Jumbo loan options in Los Angeles have started to improve in recent months since the peak of the pandemic. In fact, the median home price in LA is now $923,000 – up over 14% + since last year. Since the housing market remains in positive territory, high-balance mortgage options are starting to expand.
Before we discuss the latest options, let’s talk about the Conforming and Jumbo loan differences The conforming loan limit chart for all counties surrounding LA is listed below. Any mortgage amount beyond the limit below would be classified as “Jumbo”
*This chart is current 2021 conforming loan limits for single (1) unit properties. Limits for multi-unit properties are higher. The complete loan limit list of all California counties can be found here.
|LA & Orange County: $822,375|
|Ventura County: $739,450|
|San Bernardino & Riverside County: $548,250|
Jumbo loans have typically required at least a 20% down payment in the past, however, select lenders and banks are now offering high balance financing up to 95 percent for qualified buyers. These programs have the option of a variety of fixed-rate or ARM terms and NO mortgage insurance. Available for both purchase and rate-term refinance.
Most of the programs employ a first mortgage up to the conforming loan limit, followed by a second mortgage to make up the difference. This combo loan structure allows the buyer to take advantage of the lower conforming loan interest rates and also avoid PMI, even with a lower down payment of 10% or 5%. These programs are especially helpful for first-time homebuyers with limited cash savings.
95% options are typically available up to a loan amount of $1mil to Orange and LA County. 90% financing is available to $2mil-2.5mil. Need assistance or want to learn more? Just call the number above, or submit the Quick Contact form on this page.
Buyer Approval Process: Documents, Credit and Appraisal
When lenders evaluate a loan application they really issue two approvals, not just one. The borrowers on the loan application will be approved verifying income with paycheck stubs, W2 form and income tax returns when needed. The lender will verify at least a two years work history as well. Additionally, mortgage companies will review recent bank and investment statements verifying there are enough funds available for a down payment, closing costs and lender reserve requirements.
Credit is reviewed and credit scores are requested with the best interest rates reserved for those with a credit score of 720 or greater. As the borrowers are being approved, the lender is also busy making the second approval- the actual property. Your high-end real estate is the lender’s collateral and a lien is placed on the property until the jumbo mortgage is paid.
The lender must also determine if this collateral is similar to other properties in the neighborhood. If so, the property would be considered marketable, and should the loan ever go into default the lender wants to make sure they have a property that is similar to other homes in the neighborhood. In higher-end developments in California, the properties are more unique in style compared to a traditional suburban development where the buyers choose from a limited selection of two, three and four bedroom floor plans.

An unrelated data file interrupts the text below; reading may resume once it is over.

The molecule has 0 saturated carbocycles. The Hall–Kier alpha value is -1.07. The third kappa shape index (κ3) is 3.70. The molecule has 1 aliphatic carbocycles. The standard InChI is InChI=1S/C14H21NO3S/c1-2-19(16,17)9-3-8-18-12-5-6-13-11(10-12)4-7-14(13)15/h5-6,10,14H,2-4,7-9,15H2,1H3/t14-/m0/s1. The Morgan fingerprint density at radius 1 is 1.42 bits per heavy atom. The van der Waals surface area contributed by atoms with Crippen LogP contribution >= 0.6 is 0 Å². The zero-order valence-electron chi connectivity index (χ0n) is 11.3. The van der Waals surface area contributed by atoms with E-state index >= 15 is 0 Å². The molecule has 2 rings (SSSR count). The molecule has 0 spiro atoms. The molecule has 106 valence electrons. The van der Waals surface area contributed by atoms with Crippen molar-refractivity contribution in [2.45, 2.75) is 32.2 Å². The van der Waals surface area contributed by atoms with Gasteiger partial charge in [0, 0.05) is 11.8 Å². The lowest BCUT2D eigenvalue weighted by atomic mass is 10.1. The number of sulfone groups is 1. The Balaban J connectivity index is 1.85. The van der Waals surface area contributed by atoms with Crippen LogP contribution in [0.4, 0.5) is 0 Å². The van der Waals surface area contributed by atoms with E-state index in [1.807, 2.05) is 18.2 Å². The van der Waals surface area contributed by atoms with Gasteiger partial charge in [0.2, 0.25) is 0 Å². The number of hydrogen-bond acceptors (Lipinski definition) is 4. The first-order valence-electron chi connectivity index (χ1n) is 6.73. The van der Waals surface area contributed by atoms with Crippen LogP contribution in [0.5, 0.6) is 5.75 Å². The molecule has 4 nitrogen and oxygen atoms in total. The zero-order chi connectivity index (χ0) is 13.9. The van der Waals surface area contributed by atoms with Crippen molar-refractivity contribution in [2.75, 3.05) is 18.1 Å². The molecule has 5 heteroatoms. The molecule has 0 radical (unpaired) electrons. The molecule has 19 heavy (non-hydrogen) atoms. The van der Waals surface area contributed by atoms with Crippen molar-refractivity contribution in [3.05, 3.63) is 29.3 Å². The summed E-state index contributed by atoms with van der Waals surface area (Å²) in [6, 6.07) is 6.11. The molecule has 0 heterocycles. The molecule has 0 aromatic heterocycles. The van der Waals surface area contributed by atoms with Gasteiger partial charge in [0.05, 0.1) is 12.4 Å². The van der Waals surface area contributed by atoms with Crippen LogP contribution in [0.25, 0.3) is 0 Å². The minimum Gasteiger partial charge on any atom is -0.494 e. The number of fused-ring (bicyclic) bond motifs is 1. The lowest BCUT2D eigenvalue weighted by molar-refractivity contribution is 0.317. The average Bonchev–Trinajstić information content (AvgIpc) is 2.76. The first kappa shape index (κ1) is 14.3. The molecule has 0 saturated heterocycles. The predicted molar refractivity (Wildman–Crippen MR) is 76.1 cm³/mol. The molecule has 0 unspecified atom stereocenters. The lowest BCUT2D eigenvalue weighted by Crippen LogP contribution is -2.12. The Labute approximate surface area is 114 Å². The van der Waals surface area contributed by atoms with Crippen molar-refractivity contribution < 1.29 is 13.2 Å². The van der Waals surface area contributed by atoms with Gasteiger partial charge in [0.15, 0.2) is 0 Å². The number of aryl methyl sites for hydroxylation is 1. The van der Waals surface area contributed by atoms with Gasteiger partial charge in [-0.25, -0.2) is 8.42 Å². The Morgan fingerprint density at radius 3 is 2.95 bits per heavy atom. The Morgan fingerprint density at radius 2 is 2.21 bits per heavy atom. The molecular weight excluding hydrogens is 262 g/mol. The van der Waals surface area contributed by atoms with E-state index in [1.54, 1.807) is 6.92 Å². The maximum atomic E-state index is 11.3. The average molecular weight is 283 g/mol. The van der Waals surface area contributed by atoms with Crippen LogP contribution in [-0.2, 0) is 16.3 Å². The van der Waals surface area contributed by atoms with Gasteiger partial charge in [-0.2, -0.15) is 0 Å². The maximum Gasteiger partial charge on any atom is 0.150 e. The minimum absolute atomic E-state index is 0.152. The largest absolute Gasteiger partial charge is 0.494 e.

Jumbo appraisals will always garner a bit more scrutiny and even more so in the so-called “super jumbo” category where loan amounts approach $3 million. Lenders can require two appraisals instead of just one to make sure the sales price is in line with recent transactions in the area. The appraiser compares recent sales and then assigns a price-per-square-foot valuation and makes adjustments based upon various differences between all the different homes.
For example, two houses both at 4,000 square feet on a similar-sized lot might have sold for $950,000 and $900,000 respectively. The differences? The first home has many upgrades when compared to the second.
As it relates to value, jumbo lenders use the lower of the sales price or appraised value to establish a loan amount. If the sales price of a home is $975,000 and the appraisal comes back with a value of $950,000, the lender uses $950,000 as the actual value which means the buyers must either renegotiate or come to the closing table with the additional $25,000 difference.
But what about the most expensive home in the area? What, after all the differences are considered, is the true value when one property has a contract on it for $1.8 million and the next highest recent sale is $1.5 million? That’s a $300,000 difference and the lender will want to know the justification for the higher sales price.
The most expensive property in the neighborhood technically doesn’t have any comparable sales and the ones used are less expensive. In this situation, the $1.8 million dollar price might be devalued to more truly reflect market values in the area. Remember, the lender wants to place a loan on a marketable property and the higher price must be justified with at least one and maybe two appraisals if the lender sees the need.
On the other hand, properties on the lower end of a luxury development benefit from the higher prices of other homes in the area and values are often revised upward when homeowners apply for a refinance and a new appraisal is needed.
Your real estate agent understands what to offer and especially how to justify the price by first researching past sales and market conditions to make an offer high enough the sellers will accept and low enough for your comfort zone. But it’s the most expensive homes in an area, any area for that matter, that are more immune to value downgrades based upon a lack of comparable sales.
Interested in learning more and how to get pre-approved? Please contact us by calling the number above, or just submit the Quick Contact form on this page.